I started to read this dark, poetic novel and was first of all blown away by the lyrical style of writing, not something I normally expect from a crime novel, then enthralled by the intricacies of the claustrophobic plot. Set in the dark and isolated wastes of the Alaskan tundra, the village of Keelut is surrounded by frozen mountains, home to herds of starving wolves. Two children have already been snatched by the predators; when a third is taken, his mother, Medora Stone, contacts Russell Core, a wolf-expert, for help in avenging the loss of her son by finding and killing the wolves responsible.
Core takes on the challenge, partly to appease his own guilt for earlier transgressions. The people of Keelut do not welcome his appearance, nor does Medora, a fiercely troubled woman, though we do not discover the dark secret which lies at the heart of her troubles until the end of the book. Her husband, Vernon, serving in the desert war, comes home to find his son dead, and a savagely brutal trail of reprisal begins.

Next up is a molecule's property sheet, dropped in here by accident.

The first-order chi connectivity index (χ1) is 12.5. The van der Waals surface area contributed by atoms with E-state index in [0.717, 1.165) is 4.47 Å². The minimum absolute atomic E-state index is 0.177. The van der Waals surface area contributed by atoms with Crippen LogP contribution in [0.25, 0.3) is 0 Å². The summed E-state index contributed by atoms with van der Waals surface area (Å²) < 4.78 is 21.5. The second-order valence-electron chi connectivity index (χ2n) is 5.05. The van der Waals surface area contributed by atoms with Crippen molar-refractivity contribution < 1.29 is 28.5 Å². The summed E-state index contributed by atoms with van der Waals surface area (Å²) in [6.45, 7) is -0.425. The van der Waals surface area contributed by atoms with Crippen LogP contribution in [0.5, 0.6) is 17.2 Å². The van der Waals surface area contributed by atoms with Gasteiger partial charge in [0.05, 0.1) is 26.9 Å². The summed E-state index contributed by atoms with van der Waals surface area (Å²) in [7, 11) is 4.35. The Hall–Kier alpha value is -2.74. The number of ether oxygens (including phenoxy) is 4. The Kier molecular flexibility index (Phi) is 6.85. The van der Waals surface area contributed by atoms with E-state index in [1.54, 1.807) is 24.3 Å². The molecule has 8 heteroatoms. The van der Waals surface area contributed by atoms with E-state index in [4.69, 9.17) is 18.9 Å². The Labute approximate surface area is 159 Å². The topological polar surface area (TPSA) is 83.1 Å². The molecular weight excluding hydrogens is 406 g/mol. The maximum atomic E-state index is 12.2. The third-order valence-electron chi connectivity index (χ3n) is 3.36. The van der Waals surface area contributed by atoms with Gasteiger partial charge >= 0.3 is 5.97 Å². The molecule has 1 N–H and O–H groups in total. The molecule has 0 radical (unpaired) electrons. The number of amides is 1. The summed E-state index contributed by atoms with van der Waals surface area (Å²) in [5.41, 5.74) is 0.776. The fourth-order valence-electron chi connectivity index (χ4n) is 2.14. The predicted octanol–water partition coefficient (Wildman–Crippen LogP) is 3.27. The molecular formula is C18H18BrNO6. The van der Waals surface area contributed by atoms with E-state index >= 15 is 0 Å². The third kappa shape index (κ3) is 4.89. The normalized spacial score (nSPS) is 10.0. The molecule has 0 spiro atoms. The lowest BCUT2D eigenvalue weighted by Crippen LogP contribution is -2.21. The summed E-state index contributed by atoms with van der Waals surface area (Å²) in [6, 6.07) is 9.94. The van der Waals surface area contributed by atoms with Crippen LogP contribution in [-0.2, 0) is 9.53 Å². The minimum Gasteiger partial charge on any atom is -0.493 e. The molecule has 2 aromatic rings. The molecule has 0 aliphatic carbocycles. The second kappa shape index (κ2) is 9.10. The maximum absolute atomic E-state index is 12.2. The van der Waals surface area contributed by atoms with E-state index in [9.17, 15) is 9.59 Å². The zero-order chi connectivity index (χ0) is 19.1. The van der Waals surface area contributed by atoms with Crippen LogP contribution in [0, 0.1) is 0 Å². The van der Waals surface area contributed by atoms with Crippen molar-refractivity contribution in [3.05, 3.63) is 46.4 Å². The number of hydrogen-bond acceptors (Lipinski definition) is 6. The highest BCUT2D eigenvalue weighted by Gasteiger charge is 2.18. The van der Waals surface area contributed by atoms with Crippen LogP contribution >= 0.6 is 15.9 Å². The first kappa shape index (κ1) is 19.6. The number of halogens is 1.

The body count is high. Man is revealed as a worse predator than Wolf, often killing for the sake of it, whereas the animal kills only out of necessity. The characters are enigmatic to the point of unfathomability. There is nothing in the least bit warm and fuzzy about this bleak and highly unusual little novel, and I would guarantee that you have never read anything quite like it before, though comparisons have been made with Cormac McCarthy.
Taut, brutal and compelling … read it.
Reviewer: Susan Moody
William Giraldi is author of the novels Busy Monsters and Hold the Dark. He is an editor for the journal AGNI at Boston University, and lives in Boston with his wife and sons.
Susan Moody was born and brought up in Oxford. She has published over 30 crime and suspense novels, including the Penny Wanawake series and the Cassandra Swann bridge series. She is a past Chairman of the British Crime Writers' Association, a member of the Detection Club, a past Writer-in-Residence at the University of Tasmania and a past President of the International Association of Crime Writers. She divides her time between south-west France and south-east Kent. Nominated for the CWA short story award. Nominated for the RNA's award.
Post a Comment